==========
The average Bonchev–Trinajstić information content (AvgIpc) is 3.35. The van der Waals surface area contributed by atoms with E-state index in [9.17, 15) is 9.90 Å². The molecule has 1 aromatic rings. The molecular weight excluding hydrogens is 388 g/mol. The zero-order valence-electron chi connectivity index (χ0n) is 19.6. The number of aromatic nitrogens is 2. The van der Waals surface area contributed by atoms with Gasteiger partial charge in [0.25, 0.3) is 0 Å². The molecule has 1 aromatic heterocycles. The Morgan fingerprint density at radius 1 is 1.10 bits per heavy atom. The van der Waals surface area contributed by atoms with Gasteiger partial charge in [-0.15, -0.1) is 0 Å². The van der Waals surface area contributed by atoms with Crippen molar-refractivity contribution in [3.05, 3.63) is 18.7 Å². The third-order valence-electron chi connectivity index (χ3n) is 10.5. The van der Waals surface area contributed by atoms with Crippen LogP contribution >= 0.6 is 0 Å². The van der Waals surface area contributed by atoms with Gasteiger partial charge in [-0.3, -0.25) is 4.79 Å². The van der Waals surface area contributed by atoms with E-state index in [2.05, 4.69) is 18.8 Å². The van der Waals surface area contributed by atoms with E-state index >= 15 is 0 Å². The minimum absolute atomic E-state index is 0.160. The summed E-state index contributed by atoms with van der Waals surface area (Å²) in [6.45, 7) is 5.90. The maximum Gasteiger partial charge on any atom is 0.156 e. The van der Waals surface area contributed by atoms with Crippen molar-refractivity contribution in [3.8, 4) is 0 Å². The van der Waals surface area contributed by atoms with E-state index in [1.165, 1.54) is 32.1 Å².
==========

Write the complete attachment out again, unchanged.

The average Bonchev–Trinajstić information content (AvgIpc) is 3.35. The van der Waals surface area contributed by atoms with E-state index in [9.17, 15) is 9.90 Å². The molecule has 1 aromatic rings. The molecular weight excluding hydrogens is 388 g/mol. The zero-order valence-electron chi connectivity index (χ0n) is 19.6. The number of aromatic nitrogens is 2. The van der Waals surface area contributed by atoms with Gasteiger partial charge in [0.25, 0.3) is 0 Å². The molecule has 1 aromatic heterocycles. The Morgan fingerprint density at radius 1 is 1.10 bits per heavy atom. The van der Waals surface area contributed by atoms with Gasteiger partial charge in [-0.15, -0.1) is 0 Å². The van der Waals surface area contributed by atoms with Crippen molar-refractivity contribution in [3.05, 3.63) is 18.7 Å². The third-order valence-electron chi connectivity index (χ3n) is 10.5. The van der Waals surface area contributed by atoms with Crippen LogP contribution >= 0.6 is 0 Å². The van der Waals surface area contributed by atoms with Gasteiger partial charge in [-0.3, -0.25) is 4.79 Å². The van der Waals surface area contributed by atoms with E-state index in [2.05, 4.69) is 18.8 Å². The van der Waals surface area contributed by atoms with E-state index >= 15 is 0 Å². The minimum absolute atomic E-state index is 0.160. The summed E-state index contributed by atoms with van der Waals surface area (Å²) in [6.45, 7) is 5.90. The maximum Gasteiger partial charge on any atom is 0.156 e. The van der Waals surface area contributed by atoms with Crippen molar-refractivity contribution in [3.8, 4) is 0 Å². The van der Waals surface area contributed by atoms with E-state index in [1.165, 1.54) is 32.1 Å².